(when the leaves have fallen I can visit and take photos of the base structure of the tree so experts on here can suggest best solution)
but understandably the neighbour feels pretty let down especially after all the assistance both in terms of time and expenditure they have already contributed in so many different instances to what is now becoming a very one sided benefit in favour of the tree owner
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Re: crown lifting .......... your definition please

Postby arsie » Sun Oct 06, 2013 9:01 pm

Tree owners so often do not have other than a rose-tinted view of their lovely tree and really don't give a sh*t for the blight and dark that their tree visits on neighbours. We could learn from the French in this, I believe that they have laws to impose responsibility on the owner to ensure that others are not so badly affected as this example - far from untypical - of our supposedly democratic land. Trees are a blot on the landscape. Not so much the trees but so often the totally inconsiderate self-centred arseholes that own them :roll:
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Re: crown lifting .......... your definition please

Postby despair » Mon Oct 07, 2013 9:14 am

The only way to deal with this tree is from the owners land

and as already stated the owner thinks the entire tree is wonderful and precious and does not want it touched at all

Hence any insistence on the neighbours part will result in bad feeling and more
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Re: crown lifting .......... your definition please

Postby arborlad » Mon Oct 07, 2013 5:51 pm

arsie wrote: We could learn from the French in this, I believe that they have laws to impose responsibility on the owner to ensure that others are not so badly affected as this example .................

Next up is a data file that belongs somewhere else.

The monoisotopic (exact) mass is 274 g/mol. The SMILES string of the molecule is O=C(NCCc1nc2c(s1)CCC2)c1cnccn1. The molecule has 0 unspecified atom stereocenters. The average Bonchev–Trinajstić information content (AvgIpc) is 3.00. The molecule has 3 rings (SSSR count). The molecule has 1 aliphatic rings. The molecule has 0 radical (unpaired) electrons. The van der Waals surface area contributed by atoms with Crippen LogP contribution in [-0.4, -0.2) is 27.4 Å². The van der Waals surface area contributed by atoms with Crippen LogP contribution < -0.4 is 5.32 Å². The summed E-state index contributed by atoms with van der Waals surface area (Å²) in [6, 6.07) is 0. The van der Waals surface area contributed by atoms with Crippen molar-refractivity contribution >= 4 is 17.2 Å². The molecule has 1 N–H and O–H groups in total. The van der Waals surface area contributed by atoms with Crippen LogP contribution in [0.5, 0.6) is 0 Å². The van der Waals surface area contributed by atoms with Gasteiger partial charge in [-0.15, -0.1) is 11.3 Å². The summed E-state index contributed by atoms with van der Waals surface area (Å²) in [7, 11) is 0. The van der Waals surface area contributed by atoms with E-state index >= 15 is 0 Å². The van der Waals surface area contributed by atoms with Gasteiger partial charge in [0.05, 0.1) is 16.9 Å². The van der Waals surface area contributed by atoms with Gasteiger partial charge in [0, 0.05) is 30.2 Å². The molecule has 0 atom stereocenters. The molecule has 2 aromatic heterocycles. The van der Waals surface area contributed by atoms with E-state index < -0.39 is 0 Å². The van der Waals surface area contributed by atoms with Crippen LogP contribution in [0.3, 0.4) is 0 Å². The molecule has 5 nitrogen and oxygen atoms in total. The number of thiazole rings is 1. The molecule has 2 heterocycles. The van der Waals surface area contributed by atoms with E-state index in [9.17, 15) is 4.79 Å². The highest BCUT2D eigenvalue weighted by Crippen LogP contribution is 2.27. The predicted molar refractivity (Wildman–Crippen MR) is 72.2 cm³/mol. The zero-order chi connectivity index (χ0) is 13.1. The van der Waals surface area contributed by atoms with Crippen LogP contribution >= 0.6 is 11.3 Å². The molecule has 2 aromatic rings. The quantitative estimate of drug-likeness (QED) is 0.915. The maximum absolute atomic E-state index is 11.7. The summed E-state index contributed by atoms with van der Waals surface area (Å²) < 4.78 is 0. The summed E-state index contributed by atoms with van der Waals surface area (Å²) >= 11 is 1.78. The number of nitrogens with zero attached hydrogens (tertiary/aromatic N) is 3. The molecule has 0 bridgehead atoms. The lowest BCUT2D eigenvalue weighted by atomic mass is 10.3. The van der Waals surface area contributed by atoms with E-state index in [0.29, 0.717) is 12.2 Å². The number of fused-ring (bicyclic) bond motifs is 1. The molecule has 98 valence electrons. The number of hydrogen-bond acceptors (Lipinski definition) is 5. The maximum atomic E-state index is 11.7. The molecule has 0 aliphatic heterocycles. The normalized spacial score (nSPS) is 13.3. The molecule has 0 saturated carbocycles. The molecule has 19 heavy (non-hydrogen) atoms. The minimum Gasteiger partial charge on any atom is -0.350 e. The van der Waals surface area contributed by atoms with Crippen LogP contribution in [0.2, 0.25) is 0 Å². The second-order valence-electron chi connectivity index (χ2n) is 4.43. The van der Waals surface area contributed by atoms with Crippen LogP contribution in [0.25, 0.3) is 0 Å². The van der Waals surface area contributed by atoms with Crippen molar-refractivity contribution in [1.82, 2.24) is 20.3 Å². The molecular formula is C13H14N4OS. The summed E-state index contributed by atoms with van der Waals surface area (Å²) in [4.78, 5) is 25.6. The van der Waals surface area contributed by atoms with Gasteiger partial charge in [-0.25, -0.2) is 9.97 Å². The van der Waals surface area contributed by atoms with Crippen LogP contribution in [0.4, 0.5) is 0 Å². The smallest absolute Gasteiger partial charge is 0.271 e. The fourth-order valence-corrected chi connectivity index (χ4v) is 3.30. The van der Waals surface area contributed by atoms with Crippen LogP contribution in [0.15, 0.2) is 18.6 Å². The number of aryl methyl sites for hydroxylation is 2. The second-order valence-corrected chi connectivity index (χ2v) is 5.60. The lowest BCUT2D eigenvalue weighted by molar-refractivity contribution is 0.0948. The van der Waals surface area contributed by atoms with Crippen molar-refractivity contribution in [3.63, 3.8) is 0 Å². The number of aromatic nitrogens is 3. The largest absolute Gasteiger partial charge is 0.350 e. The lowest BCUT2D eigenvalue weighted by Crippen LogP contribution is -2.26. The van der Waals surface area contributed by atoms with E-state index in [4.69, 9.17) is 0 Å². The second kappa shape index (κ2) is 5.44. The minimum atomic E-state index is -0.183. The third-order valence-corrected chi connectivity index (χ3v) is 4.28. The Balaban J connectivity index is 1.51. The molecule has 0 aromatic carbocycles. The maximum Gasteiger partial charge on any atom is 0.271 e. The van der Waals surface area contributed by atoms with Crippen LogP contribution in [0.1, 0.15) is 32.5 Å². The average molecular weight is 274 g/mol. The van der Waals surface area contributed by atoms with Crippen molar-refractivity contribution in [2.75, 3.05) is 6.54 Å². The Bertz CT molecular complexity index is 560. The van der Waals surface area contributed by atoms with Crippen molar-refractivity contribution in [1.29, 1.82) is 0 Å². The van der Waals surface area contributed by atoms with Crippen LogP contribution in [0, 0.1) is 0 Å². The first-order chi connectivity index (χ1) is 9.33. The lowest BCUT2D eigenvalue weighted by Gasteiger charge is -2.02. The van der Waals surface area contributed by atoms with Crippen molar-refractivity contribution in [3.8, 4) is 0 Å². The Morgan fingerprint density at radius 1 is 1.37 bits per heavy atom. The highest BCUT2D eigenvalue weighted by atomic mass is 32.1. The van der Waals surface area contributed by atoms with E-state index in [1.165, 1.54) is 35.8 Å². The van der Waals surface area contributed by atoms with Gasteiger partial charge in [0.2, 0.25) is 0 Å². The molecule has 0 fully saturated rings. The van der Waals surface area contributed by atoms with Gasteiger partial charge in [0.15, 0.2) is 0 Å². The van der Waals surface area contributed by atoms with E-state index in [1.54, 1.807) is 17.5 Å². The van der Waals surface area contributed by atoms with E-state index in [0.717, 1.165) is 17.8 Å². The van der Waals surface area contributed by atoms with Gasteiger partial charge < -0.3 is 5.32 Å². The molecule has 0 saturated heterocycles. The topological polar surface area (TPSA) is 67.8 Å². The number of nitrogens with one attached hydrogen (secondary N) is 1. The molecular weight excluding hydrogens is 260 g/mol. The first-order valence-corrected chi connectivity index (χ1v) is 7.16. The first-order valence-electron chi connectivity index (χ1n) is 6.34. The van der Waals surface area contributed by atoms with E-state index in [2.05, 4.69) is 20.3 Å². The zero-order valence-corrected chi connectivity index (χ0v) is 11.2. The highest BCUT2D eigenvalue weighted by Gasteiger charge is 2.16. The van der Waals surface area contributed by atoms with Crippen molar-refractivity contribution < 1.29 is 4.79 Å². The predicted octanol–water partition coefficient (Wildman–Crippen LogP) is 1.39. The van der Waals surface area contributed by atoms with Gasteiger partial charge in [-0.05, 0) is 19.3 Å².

Can you cite the actual law or give an example?



- far from untypical -


Actually, it's a long way from being typical.

There are 2247 topics in the 'Trees' section of this site.

There are 3814 million trees in the UK. (2012)

People with problems find their way to this site, trying to gauge the level of those problems by the contents of this site is a flawed concept.
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Re: crown lifting .......... your definition please

Postby arsie » Tue Oct 08, 2013 12:03 pm

There are enough cases of inconsideration as regards trees and neighbours - this being one - to argue that these cases are not untypical. I did not go so far as to say typical nor do we need to get into a 'lies, damn lies and statistics' type of debate. What I believe about France is not worth much discussion however here is a link from a few seconds exploring on google which no doubt could be right or not like so much on the Internet :roll:
http://www.french-property.com/guides/france/property-rights/trees/

Why should one person have to live in a gloomy garden to satisfy another's 'love of trees' aka mean attitude?
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Re: crown lifting .......... your definition please

Postby TO » Tue Oct 08, 2013 1:09 pm

Hi
arsie wrote:Why should one person have to live in a gloomy garden to satisfy another's 'love of trees' aka mean attitude?
Or, why should the tree owner suffer constant bullying and harassment from their neighbour for doing what they are entitled to do. That is enjoy their garden as they see fit.

It's one of the commonest themes in this forum that if someone living next to trees they don't like, the tree owner is labelled a bully. If a tree owner receives constant complains from a neighbour about the trees the neighbour is labelled a bully.

Far too much is written/posted that is nothing other than tea and sympathy slanted towards whatever it is the poster wants to hear. Usually the "bully" is doing nothing wrong. The complainant doesn't see the problems they are causing, which often leads to a digging in of heels, a breakdown in relationship between neighbours, and a belief that they are right and the other is wrong, although they could, in most cases, if they wanted resolve the problem themselves, but of course they don't see why they should.

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Re: crown lifting .......... your definition please

Postby despair » Tue Oct 08, 2013 2:46 pm

The problem in this particular case is the affected neighbour has not asked /bullied or harassed the tree owner